Teplizumab, the type 1 diabetes immunotherapy that made headlines last year, works even better than we first thought. Our Research Communications Manager, Conor McKeever, explains.
Last summer, I wrote about some exciting news that broke at the world’s biggest scientific conference dedicated to diabetes, the American Diabetes Association’s Scientific Sessions.
There, researchers from the JDRF-supported TrialNet programme reported that they had managed to delay the development of type 1 diabetes for the first time ever.
By using an immunotherapy drug called teplizumab, a team led by Professor Kevan Herold was able to hold back type 1 by an average of two years in children and adults at high genetic risk.
But now, at this year’s ADA conference, the researchers have gone one better.
They’ve just announced that, one year later, 50 per cent of people treated with teplizumab still haven’t developed type 1 diabetes, compared to 22 per cent of those who were not on teplizumab.
This means that teplizumab has now delayed type 1 diabetes by an average of 35 months – nearly three years!
Clues to teplizumab’s success
The research team also shared some intriguing clues about how teplizumab might prevent type 1 diabetes.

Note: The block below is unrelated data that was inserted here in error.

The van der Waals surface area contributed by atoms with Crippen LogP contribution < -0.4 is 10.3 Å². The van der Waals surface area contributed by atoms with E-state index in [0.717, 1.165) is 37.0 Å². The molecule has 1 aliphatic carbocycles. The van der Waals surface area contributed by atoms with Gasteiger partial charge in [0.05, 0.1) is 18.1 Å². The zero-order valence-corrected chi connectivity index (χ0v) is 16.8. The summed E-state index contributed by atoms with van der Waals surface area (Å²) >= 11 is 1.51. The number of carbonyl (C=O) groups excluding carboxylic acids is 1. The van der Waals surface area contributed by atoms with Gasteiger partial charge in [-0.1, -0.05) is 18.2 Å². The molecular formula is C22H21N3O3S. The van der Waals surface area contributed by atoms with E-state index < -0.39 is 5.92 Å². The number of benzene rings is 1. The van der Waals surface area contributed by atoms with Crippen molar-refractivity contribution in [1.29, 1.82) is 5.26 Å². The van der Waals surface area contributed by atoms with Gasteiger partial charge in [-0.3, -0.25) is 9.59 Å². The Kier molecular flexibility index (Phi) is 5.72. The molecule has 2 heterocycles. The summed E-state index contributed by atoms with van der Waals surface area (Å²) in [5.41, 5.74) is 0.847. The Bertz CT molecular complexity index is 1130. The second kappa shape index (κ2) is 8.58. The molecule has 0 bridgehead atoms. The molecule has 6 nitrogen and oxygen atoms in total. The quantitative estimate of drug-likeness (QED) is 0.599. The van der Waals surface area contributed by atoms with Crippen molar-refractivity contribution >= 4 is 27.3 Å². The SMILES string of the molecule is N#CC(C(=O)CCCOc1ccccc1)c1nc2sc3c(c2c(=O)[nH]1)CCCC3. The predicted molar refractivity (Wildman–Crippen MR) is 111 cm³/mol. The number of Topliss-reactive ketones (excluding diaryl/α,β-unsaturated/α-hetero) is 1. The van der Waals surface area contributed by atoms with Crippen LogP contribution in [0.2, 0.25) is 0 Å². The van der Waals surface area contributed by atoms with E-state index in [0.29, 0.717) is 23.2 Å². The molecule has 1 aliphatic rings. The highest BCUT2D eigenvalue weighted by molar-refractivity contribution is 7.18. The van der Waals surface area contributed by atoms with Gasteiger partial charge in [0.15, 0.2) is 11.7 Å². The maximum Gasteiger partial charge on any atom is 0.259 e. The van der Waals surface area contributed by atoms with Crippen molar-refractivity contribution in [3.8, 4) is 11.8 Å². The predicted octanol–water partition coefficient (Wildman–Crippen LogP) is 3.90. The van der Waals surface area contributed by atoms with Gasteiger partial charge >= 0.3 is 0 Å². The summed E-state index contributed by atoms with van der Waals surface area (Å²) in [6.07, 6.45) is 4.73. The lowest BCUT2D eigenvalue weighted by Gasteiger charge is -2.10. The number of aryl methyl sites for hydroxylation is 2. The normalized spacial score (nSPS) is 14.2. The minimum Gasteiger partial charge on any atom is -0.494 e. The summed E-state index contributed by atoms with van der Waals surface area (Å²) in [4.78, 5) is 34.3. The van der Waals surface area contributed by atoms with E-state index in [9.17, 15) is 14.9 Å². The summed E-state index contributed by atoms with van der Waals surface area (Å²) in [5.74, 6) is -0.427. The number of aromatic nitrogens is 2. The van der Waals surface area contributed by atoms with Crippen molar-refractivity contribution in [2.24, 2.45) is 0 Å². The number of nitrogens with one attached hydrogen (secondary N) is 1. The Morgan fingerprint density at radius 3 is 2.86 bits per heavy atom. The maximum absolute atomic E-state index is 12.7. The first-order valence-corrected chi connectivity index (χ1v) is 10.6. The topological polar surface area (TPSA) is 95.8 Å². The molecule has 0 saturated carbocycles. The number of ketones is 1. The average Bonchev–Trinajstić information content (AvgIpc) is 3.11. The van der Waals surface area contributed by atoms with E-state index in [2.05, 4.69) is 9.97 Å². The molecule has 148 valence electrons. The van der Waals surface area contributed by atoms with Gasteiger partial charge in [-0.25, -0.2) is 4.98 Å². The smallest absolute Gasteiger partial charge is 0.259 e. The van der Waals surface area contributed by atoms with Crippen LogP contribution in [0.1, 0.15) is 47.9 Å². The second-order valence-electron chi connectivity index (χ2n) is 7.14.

They tested all the participants’ levels of C-peptide both before and after giving the participants teplizumab or a placebo. C-peptide is a measure of how much insulin a person is producing – more C-peptide means more insulin.
Both groups had steady declines in their C-peptide levels before the trial, suggesting they were moving towards a diagnosis of type 1.
But the teplizumab participants’ levels of C-peptide actually went up after they were given the drug, whereas the placebo group’s C-peptide levels kept going down – suggesting teplizumab halted this decline.
And as their C-peptide production went up, the participants on teplizumab also saw an increased number of ‘exhausted’ immune cells – specifically the type of immune cells thought to be behind the attack on insulin-producing beta cells.
JDRF leading the way
Permanently switching off an autoimmune response in humans is something that’s never been done before. But we’re confident that we can achieve it. That’s why JDRF has invested more than £115 million in immune therapy research to date, including supporting teplizumab research for many years.
For example, JDRF co-funded one of the first clinical trials of teplizumab – the results from which enabled this prevention trial to take place.
JDRF also supports TrialNet, a global network of researchers and clinicians, which conducted this trial.
And JDRF has invested in the US company Provention Bio, which is also testing teplizumab in people recently diagnosed with type 1 diabetes. If successful, this could become the first immune therapy approved for people who have the condition – bringing us one step closer to curing type 1 diabetes.